Microstructuring of lithium niobate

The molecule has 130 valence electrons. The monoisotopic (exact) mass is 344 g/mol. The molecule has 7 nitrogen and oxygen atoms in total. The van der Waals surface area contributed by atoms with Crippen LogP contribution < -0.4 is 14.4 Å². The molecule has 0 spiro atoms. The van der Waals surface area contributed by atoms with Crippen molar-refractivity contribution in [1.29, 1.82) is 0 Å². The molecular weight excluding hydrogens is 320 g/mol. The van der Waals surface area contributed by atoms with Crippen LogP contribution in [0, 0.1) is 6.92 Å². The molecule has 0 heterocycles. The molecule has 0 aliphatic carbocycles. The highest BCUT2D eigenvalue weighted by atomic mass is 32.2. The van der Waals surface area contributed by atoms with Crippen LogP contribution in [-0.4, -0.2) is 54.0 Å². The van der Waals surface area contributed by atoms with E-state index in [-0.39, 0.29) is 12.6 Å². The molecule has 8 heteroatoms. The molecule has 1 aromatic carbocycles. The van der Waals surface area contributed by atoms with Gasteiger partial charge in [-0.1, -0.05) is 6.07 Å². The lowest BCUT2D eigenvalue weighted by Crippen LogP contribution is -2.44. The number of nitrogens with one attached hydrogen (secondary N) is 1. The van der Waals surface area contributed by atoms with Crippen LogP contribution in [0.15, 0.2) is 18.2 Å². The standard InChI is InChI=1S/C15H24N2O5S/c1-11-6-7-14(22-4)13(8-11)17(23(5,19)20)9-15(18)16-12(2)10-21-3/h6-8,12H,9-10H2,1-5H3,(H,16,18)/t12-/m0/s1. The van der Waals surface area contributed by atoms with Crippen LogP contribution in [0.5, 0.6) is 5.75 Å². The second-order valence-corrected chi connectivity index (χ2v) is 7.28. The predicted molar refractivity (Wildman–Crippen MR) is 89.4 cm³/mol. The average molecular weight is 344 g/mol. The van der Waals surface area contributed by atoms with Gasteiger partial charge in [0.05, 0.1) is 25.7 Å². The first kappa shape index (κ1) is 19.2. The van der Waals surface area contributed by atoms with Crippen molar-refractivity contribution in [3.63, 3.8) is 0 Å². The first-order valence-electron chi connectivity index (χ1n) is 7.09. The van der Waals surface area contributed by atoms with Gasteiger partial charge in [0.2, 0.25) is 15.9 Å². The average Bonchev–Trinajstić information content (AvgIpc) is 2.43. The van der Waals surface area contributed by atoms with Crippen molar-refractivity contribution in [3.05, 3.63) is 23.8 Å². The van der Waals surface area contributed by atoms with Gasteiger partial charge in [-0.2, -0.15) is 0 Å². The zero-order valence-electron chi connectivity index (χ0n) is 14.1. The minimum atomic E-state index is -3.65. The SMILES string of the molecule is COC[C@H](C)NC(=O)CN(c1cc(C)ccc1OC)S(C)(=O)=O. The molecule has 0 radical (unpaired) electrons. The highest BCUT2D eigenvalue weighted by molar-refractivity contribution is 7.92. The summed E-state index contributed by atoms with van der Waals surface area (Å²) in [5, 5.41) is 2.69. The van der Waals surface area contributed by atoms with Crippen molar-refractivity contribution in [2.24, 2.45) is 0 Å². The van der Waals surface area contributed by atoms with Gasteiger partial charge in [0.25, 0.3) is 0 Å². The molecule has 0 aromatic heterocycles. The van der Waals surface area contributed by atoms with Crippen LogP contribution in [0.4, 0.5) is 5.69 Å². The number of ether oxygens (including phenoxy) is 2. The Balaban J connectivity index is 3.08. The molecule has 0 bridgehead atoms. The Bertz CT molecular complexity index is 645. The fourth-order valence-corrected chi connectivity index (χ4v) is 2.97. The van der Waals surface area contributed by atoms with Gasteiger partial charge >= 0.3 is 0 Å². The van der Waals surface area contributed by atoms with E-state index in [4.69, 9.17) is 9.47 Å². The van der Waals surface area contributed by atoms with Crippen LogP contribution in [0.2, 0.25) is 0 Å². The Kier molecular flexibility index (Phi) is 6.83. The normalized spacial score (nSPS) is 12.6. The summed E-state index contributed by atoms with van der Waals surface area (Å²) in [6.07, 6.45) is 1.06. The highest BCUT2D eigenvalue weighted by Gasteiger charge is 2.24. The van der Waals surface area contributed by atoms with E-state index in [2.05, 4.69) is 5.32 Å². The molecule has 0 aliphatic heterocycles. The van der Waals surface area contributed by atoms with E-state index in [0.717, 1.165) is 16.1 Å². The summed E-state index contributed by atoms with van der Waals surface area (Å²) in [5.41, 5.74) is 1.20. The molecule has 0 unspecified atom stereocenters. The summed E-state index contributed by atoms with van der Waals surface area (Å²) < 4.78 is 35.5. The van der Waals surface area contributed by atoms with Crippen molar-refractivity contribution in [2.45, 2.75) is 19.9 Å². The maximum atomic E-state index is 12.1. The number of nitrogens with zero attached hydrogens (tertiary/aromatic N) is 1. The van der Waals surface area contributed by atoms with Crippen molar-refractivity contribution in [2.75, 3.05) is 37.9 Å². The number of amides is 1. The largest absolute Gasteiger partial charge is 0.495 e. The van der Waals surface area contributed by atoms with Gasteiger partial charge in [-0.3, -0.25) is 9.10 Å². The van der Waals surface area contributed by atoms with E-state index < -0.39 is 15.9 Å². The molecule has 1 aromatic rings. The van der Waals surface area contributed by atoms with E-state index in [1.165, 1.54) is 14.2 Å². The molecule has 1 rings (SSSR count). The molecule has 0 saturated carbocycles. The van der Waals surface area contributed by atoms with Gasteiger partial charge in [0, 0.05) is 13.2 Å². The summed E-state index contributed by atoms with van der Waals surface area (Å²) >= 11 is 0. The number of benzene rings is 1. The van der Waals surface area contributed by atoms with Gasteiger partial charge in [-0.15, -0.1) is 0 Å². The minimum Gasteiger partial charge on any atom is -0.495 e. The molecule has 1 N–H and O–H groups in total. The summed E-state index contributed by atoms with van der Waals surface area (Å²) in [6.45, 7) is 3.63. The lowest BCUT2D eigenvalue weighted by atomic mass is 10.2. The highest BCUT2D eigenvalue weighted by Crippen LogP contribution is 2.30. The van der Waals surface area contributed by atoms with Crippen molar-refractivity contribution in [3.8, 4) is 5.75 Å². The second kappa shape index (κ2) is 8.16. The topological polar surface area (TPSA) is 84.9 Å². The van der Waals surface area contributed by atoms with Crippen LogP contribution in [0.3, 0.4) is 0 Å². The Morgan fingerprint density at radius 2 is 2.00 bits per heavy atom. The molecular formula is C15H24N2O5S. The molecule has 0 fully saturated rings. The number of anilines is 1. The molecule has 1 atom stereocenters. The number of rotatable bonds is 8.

This thesis presents the results from an investigation into methods for micron-scale relief structuring of lithium niobate. A wet etch consisting of HF and HNO3 was applied, and directed by 1) patterning the ferroelectric domain structure of the samples and 2) illuminating the crystals with patterned 488nm light. Post-etch treatment of the structures resulted in ridge waveguides and alignment grooves, while pre-etch manipulation achieved an etch-stop. Ablation was investigated as a method of directly structuring the crystal and for patterning photoresist. The etch was found to leave the +z face untouched. The -z face was etched at a rate, k, in µm/hour given by k = e 20.37 - 6300/T where T is the absolute temperature. This differential etch rate reveals a pattern induced in the ferroelectric domain structure by the technique of electric field patterning. The structures had walls with roughness < 5nm. Straight walls were easily achieved aligned along the y-direction at 120o to this. Other directions can result in facetted walls. Ridge waveguide losses <1dBcm-1, fibre alignment grooves and an etch stop were demonstrated using appropriate pre- and post-etch treatments. The etch was found to be affected by illumination with 488nm radiation. In Fe:LiNbO3 complete and partial frustration of the etch was induced on the -z face. Characteristic features of the partial frustration were sub-micron ridges and triangular pillars, separated by gaps as small as 500nm. In LiNbO3 the etch rate was found to increase on the -z face. The etch rate on the +z face was unaffected in both. Direct ablation with an excimer laser produced relief structures. Aspect ratios > 1:1 resulted in a dendritic structure in the ablated area. Direct ablation was suitable for patterning the photoresist. Surface damage was intentionally induced when producing large (>100µm) openings, however, the effect of surface damage on electric field poling could not be conclusively tested. Submicron openings were also created and subsequent poling produced sub-micron domains, revealed by etching.